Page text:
The weekend before Christmas I went home to Maine in order to spend an early holiday with my family. Sunday morning, after the presents had been opened and the Eggnog Milkshakes thoroughly enjoyed, my mom and I decided to make her drop-dead delicious Raised Doughnuts. This kitchen adventure was particularly special because my mom hasn’t made these for us since I was a Sophomore in college. I plead with her to make them around the holidays every year and she usually says absolutely not. But this year she relented.
Now my mom and I have very different kitchen styles. I’m usually a very meticulous, clean-as-you-go and follow the rules kind of girl, while my mom has much more of a kitchen rebel mentality. That morning I stood next to her, my little measuring cup in hand, and watched in horror as she poured all of the doughnut ingredients into her bread machine (not even in the proper liquid, flour, yeast order) and pressed the dough button. When I started pointing out that there were actual directions to the recipe, not to mention a proper bread machine layering technique that we were completely ignoring, she essentially told me that she’d been using bread machines since Noah brought them over on the ark, and to please chill out. So for once in my life I did.
The dough did rise sky high in the bread machine. In fact, it eventually pushed the cover of the machine open and looked a bit like the blob was making a move to takeover our kitchen, but the texture was perfect. We turned the monster out on the counter and got to work. After cutting out the doughnuts and allowing them to rise again, my mom was christened the “Queen of Frying” and I took over the finishing work.
We made a million doughnuts. The recipe claims to only yield 2 dozen finished doughnuts when in reality it’s really more like 4 dozen. My fingertips were sore for days after dipping and glazing literally dozens and dozens of 350º fluffy dough pillows, not to mention all of the mysterious burns my mom and I got on our arms, but it was so worth it. If you’ve never made homemade doughnuts you’re missing out on one of the greatest food moments in your life. They are melt in your mouth, better than chocolate cake, and macaroni and cheese combined good.
In past years we’ve only dipped the doughnuts in sugar, but this year we tried a glaze too. The glaze is definitely better in my opinion, but it’s sort of like comparing Cheesecake to Tiramisu. You really can’t go wrong. After stuffing ourselves silly on both types, my mom packed up the majority of the leftover doughnuts and drove them around to various friends and neighbors before almost 2 feet of snow walled us in for the day. Without a doubt, this was one of my favorite holiday memories of the year.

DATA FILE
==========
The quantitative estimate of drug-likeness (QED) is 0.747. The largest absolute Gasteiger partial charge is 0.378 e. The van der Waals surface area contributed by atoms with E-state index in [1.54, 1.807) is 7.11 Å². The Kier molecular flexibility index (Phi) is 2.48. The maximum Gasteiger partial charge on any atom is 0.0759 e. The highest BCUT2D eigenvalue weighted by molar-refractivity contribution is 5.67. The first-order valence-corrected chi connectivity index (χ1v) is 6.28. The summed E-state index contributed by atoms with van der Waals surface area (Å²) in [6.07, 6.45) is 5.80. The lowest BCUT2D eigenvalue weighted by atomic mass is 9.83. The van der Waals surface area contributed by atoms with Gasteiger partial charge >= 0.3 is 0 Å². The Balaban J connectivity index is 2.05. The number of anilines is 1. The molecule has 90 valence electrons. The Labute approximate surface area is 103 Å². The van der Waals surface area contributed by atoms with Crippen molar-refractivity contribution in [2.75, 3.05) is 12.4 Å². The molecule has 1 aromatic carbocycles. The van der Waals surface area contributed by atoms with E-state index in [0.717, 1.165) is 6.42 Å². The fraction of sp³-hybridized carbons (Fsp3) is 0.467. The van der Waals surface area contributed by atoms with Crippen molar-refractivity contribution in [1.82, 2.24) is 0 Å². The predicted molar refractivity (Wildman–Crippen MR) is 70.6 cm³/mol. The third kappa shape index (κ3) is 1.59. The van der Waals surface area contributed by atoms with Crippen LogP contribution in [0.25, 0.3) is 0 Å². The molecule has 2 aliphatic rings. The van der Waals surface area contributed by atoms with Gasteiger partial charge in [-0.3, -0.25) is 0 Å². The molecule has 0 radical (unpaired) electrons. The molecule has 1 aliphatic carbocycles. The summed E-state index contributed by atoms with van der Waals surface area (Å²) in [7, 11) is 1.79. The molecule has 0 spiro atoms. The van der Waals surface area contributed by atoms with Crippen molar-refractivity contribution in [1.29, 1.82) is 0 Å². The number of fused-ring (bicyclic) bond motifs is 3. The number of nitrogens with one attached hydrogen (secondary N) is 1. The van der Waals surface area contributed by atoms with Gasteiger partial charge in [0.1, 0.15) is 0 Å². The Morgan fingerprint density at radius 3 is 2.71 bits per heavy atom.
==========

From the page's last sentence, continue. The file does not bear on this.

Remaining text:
Adapted from Betty Crocker’s Old-Fashioned Cookbook
Yields approximately 4 dozen doughnuts
5 cups all-purpose flour
1/2 cup sugar
1 teaspoon salt
2 packages active dry yeast
1 3/4 cups very warm milk (120º to 130º)
1/3 cup shortening
(My note: You’re welcome to do all of the below steps in the first paragraph, or you can be rebels like my mom and I and place all of the ingredients into the bowl of a bread machine and press the “Dough” button. It will rise really high and push up the top of the machine, but it works like a charm. Don’t be scared).
Mix 2 cups of the flour, 1/2 cup sugar, salt and yeast in large bowl. Add milk, shortening and eggs. Beat on low speed 1 minute, scraping bowl frequently. Beat on medium speed 1 minute, scraping bowl frequently. Stir in remaining flour until smooth. Cover and let rise in warm place 50 to 60 minutes or until double. (Dough is ready if indentations remain when touched).
Turn dough onto generously floured surface; roll around lightly to coat with flour. Flatten dough with hands or rolling pin to 1/2-inch thickness. Cut with floured doughnut cutter. Push together scraps and gently knead 2 or 3 times. Flatten dough to 1/2-inch thickness; cut with floured 3-inch doughnut cutter. Cover doughnuts and let rise 30 to 40 minutes or until double.
Heat oil (1 1/2 to 2 inches) in Dutch oven to 350º. Slide doughnuts into hot oil with wide spatula. Fry about 1 minute on each side or until golden brown. Remove carefully from oil (do not prick surfaces); drain on paper towels. Roll or shake in sugar. (My note: Or alternatively you can also dip the tops of the doughnuts in glaze. See recipe below).
White Doughnut Glaze
2 cups confectioners sugar
1 teaspoon vanilla extract
4-6 tablespoons milk (depending on your desired consistency)
Combine all of the ingredients into a bowl with a fork. If the glaze is too thin, add more confectioner’s sugar. If the glaze is too thick, stir in a little extra milk.